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Do I go for it??

Discussion in 'Teaching abroad' started by thetapdancingteach, Jan 23, 2020.

  1. thetapdancingteach

    thetapdancingteach New commenter

    Hi everyone!
    I'm currently an NQT in the UK teaching English, but I have all but made the decision to leave at the end of the summer term. I was absolutely miserable on the run up to Christmas, and even though this term has felt better so far, I'm not sure I can face feeling like that again.

    I know that in the future I want to do a Masters degree, but I want to save up some money for that before I do it, so I need another job for at least another year. I have a TEFL certificate too, so I'm considering making the move to international teaching from September. I went to a school in Vietnam on a two-week experience programme last year and I loved it, so I'm thinking of maybe going back there or perhaps Thailand. I considered China, but it seems like there are some issues in China for foreign teachers? Maybe just horror stories but I'm not sure!

    So basically, I just feel I need a bit more advice from people who've done it before:
    1. Will it be better than teaching in the UK?
    2. Will I be able to save up anything? (I realise that depends partly on my lifestyle, but y'know- are the salaries good?)
    3. Any advice in terms of countries to avoid/to look for.

    Thanks everyone!
     
  2. february31st

    february31st Established commenter

    I think i would cross China of your list.
     
  3. TeacherMan19

    TeacherMan19 Occasional commenter

    I wouldn't cross China off. Its great.
     
  4. TeacherMan19

    TeacherMan19 Occasional commenter

    Look for something that's good for you. I like China. Others don't. Some people like their schools, others don't. Some want to party at the weekend, some want to explore. Some want countryside, some want city. Have a think about what you want and then decide. You go TEFL, you won't earn as much as being an international teacher. But you might have more stresses regarding planning. If you have any more questions you want to ask, I'm more than happy to help if you send me a private message.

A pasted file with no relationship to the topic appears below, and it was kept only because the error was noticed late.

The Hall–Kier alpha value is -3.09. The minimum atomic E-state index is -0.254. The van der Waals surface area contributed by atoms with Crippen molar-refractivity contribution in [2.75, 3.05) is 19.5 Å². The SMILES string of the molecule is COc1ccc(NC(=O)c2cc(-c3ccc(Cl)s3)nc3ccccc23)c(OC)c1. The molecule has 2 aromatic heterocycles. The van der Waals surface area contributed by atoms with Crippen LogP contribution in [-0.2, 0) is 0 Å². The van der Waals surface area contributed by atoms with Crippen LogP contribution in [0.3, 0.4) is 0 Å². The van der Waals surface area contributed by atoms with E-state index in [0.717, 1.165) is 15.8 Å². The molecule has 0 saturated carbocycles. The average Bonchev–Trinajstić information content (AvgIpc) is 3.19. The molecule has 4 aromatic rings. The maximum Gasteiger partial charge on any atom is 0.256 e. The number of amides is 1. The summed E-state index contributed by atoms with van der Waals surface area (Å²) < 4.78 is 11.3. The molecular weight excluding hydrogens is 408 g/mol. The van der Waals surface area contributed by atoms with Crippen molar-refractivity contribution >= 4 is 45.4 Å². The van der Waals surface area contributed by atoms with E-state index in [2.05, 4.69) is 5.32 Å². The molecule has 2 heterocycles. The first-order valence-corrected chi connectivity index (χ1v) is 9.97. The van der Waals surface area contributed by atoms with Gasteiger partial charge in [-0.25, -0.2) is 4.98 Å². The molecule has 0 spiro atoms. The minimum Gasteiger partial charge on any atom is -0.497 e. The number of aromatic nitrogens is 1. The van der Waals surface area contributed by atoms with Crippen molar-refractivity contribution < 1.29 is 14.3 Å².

5. Bsmart19

    Bsmart19 New commenter

    I guess the first thing to say is: international teaching isn’t any easier! It comes with different pressures. Sure you get better pay, nicer holidays and your students are often more respectful... BUT parents are paying a lot of money for the experience and you need to deliver.

    I don’t wish to deter you from your plan, it’s just that I’d want to know why you want to stop teaching at your current school after only part of your nqt year?

    Wanting to do a masters I understand, but if it’s just for money to do that, you need to consider carefully if you really want to be in the classroom?? If you don’t, it’s really not fair to the children you’ll, presumably, be teaching GCSE and A level to, or even just helping them to learn English.

    Anyway to answer the other parts of your question, Thailand has excellent salaries but China is where you’ll make the most. As for saving, I support my husband, have amazing holidays and do as we please and we can still save. (Not to brag. We’re not big drinkers tho which eats budgets in Asia)

    It is better than teaching in the UK for lots of reasons, but you need to make sure you’re doing it for the right reasons or you might find it all goes wrong and it’s not just a case of making it to the end of the year...

    On the flip side, perhaps you’ll rediscover your love of teaching which I assume is why you started in the first place?
     
  6. Bsmart19

    Bsmart19 New commenter

    Oh and finally, only having an nqt year behind you might not guarantee a great school, which might not guarantee a better experience than the one you’re currently having or amazing pay... food for thought.

    If you want to only use your TEFL tho, I’m sure you’ll be in high demand!
     
  7. tb9605

    tb9605 Established commenter

    Having TEFL perhaps makes you more attractive to those schools that run dedicated EAL departments alongside English-as-a-First-Language drepartments, as you could straddle both.

    As I understand it:
    a) you are slightly late to the party in terms of recruitment cycles for Asia
    b) outside Europe (which is where you will earn enough to save) most schools request a minimum of 2 years

    Good luck though. It might be worth bearing in mind that nothing ever feels as bad as that first, long term as an NQT. Teaching gets better.
     
  8. the hippo

    the hippo Lead commenter Community helper

    The standard procedure is to contact a smelly old hippo.
     
    polandha likes this.

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